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Goldberger, M. (1995). Commentaries. J. Amer. Psychoanal. Assn., 43:360-365.

(1995). Journal of the American Psychoanalytic Association, 43:360-365


Marianne Goldberger

“Working through” is one of Freud's most evocative metaphors, as John Gedo has noted. But its use by Freud and its suggestiveness are not enough to justify its persistence in the psychoanalytic lexicon. I agree with Brenner (1987), who views the literature on working through, beginning with Freud, as a way to address the question, Why does analysis take so long? “Every analyst will agree,” remarked Brenner, “that analysis is slow work, but no one, to date, has given a satisfactory explanation of why it is slow work” (p. 101). Brenner emphasized the significant changes in our knowledge since the term's introduction in 1914: “Working through is not a regrettable delay in the process of analytic cure. It is analysis. … The analysis of psychic conflict in all of its aspects is what should properly be called working through” (p. 103).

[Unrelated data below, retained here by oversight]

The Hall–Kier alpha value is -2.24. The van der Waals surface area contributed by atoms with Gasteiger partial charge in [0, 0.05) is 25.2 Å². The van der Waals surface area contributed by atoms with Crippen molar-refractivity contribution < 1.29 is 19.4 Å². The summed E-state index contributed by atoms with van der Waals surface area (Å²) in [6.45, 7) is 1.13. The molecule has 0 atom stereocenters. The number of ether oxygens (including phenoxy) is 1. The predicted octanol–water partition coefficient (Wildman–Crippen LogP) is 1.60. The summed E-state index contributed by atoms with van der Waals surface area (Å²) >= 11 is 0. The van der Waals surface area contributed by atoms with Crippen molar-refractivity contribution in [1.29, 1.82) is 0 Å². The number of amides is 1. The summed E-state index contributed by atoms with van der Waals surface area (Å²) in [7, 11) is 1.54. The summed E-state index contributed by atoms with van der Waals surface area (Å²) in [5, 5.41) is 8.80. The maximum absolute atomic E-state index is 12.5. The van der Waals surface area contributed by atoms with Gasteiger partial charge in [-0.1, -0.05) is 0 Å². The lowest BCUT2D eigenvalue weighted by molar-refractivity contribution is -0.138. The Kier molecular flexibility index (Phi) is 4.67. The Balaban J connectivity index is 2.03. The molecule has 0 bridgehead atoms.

It seems to me that working through is a rich, inviting metaphor for expressing what we do not exactly know, but why the term persists is another matter. Analysts have important reasons for wanting to keep a long-used, familiar vocabulary, even when it has lost its ability to define or explain. Rothstein (1980) has written persuasively about analysts' narcissistic investment in their traditional vocabulary: “Practicing analysts derive a sense of security and well-being from performing well within an established narcissistically invested paradigm. The ‘classical’ paradigm provides a framework wherein verbal interpretation, reconstruction and working through of an oedipal conflict and the associated infantile neurosis is most fulfilling to the analyst” (p.

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